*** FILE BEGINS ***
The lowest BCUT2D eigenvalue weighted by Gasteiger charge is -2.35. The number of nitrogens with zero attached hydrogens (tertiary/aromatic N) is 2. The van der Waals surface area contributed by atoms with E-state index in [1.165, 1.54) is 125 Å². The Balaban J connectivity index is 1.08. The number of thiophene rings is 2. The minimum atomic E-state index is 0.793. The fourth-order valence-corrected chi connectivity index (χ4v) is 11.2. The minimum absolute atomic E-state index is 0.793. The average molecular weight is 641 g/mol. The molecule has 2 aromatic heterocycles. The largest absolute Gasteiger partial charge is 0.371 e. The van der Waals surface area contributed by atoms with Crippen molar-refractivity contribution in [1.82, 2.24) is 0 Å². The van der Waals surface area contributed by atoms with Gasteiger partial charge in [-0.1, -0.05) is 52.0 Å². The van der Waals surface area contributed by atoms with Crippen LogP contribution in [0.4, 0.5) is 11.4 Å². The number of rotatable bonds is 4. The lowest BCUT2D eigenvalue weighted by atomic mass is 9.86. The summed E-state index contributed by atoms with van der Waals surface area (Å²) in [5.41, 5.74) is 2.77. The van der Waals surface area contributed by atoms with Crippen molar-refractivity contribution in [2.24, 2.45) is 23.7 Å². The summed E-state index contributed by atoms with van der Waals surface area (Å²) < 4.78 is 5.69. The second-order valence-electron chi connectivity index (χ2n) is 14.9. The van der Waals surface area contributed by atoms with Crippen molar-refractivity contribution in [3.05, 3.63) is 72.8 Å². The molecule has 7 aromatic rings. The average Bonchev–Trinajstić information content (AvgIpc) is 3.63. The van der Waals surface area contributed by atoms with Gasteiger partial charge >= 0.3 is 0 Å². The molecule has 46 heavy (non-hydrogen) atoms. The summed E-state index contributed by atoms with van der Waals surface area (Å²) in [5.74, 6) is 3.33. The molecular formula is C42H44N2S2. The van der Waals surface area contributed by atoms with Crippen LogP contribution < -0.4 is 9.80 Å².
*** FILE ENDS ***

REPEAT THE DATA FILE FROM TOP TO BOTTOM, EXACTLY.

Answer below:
The lowest BCUT2D eigenvalue weighted by Gasteiger charge is -2.35. The number of nitrogens with zero attached hydrogens (tertiary/aromatic N) is 2. The van der Waals surface area contributed by atoms with E-state index in [1.165, 1.54) is 125 Å². The Balaban J connectivity index is 1.08. The number of thiophene rings is 2. The minimum atomic E-state index is 0.793. The fourth-order valence-corrected chi connectivity index (χ4v) is 11.2. The minimum absolute atomic E-state index is 0.793. The average molecular weight is 641 g/mol. The molecule has 2 aromatic heterocycles. The largest absolute Gasteiger partial charge is 0.371 e. The van der Waals surface area contributed by atoms with Crippen molar-refractivity contribution in [1.82, 2.24) is 0 Å². The van der Waals surface area contributed by atoms with Gasteiger partial charge in [-0.1, -0.05) is 52.0 Å². The van der Waals surface area contributed by atoms with Crippen LogP contribution in [0.4, 0.5) is 11.4 Å². The number of rotatable bonds is 4. The lowest BCUT2D eigenvalue weighted by atomic mass is 9.86. The summed E-state index contributed by atoms with van der Waals surface area (Å²) in [5.41, 5.74) is 2.77. The van der Waals surface area contributed by atoms with Crippen molar-refractivity contribution in [2.24, 2.45) is 23.7 Å². The summed E-state index contributed by atoms with van der Waals surface area (Å²) < 4.78 is 5.69. The second-order valence-electron chi connectivity index (χ2n) is 14.9. The van der Waals surface area contributed by atoms with Crippen molar-refractivity contribution in [3.05, 3.63) is 72.8 Å². The molecule has 7 aromatic rings. The average Bonchev–Trinajstić information content (AvgIpc) is 3.63. The van der Waals surface area contributed by atoms with Gasteiger partial charge >= 0.3 is 0 Å². The molecule has 46 heavy (non-hydrogen) atoms. The summed E-state index contributed by atoms with van der Waals surface area (Å²) in [5.74, 6) is 3.33. The molecular formula is C42H44N2S2. The van der Waals surface area contributed by atoms with Crippen LogP contribution < -0.4 is 9.80 Å².